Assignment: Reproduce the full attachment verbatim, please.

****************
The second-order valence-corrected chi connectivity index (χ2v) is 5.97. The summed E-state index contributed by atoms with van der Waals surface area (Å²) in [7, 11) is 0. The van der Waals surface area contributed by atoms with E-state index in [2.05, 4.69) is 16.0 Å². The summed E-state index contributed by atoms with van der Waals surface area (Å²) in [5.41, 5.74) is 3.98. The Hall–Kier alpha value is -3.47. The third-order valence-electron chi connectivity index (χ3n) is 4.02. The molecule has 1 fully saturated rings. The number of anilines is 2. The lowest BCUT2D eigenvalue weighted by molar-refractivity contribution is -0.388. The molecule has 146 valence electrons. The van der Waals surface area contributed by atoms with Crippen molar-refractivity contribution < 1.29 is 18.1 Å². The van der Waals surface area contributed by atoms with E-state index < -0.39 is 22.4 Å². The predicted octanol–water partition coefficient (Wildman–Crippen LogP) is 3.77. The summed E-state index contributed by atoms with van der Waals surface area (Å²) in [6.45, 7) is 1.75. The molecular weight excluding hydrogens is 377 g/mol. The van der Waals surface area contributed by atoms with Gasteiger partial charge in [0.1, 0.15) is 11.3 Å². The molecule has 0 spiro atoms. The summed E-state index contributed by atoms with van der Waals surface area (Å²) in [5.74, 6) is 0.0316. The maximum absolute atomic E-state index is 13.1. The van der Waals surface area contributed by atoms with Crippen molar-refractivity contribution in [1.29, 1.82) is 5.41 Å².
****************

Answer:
The second-order valence-corrected chi connectivity index (χ2v) is 5.97. The summed E-state index contributed by atoms with van der Waals surface area (Å²) in [7, 11) is 0. The van der Waals surface area contributed by atoms with E-state index in [2.05, 4.69) is 16.0 Å². The summed E-state index contributed by atoms with van der Waals surface area (Å²) in [5.41, 5.74) is 3.98. The Hall–Kier alpha value is -3.47. The third-order valence-electron chi connectivity index (χ3n) is 4.02. The molecule has 1 fully saturated rings. The number of anilines is 2. The lowest BCUT2D eigenvalue weighted by molar-refractivity contribution is -0.388. The molecule has 146 valence electrons. The van der Waals surface area contributed by atoms with Crippen molar-refractivity contribution < 1.29 is 18.1 Å². The van der Waals surface area contributed by atoms with E-state index < -0.39 is 22.4 Å². The predicted octanol–water partition coefficient (Wildman–Crippen LogP) is 3.77. The summed E-state index contributed by atoms with van der Waals surface area (Å²) in [6.45, 7) is 1.75. The molecular weight excluding hydrogens is 377 g/mol. The van der Waals surface area contributed by atoms with Gasteiger partial charge in [0.1, 0.15) is 11.3 Å². The molecule has 0 spiro atoms. The summed E-state index contributed by atoms with van der Waals surface area (Å²) in [5.74, 6) is 0.0316. The maximum absolute atomic E-state index is 13.1. The van der Waals surface area contributed by atoms with Crippen molar-refractivity contribution in [1.29, 1.82) is 5.41 Å².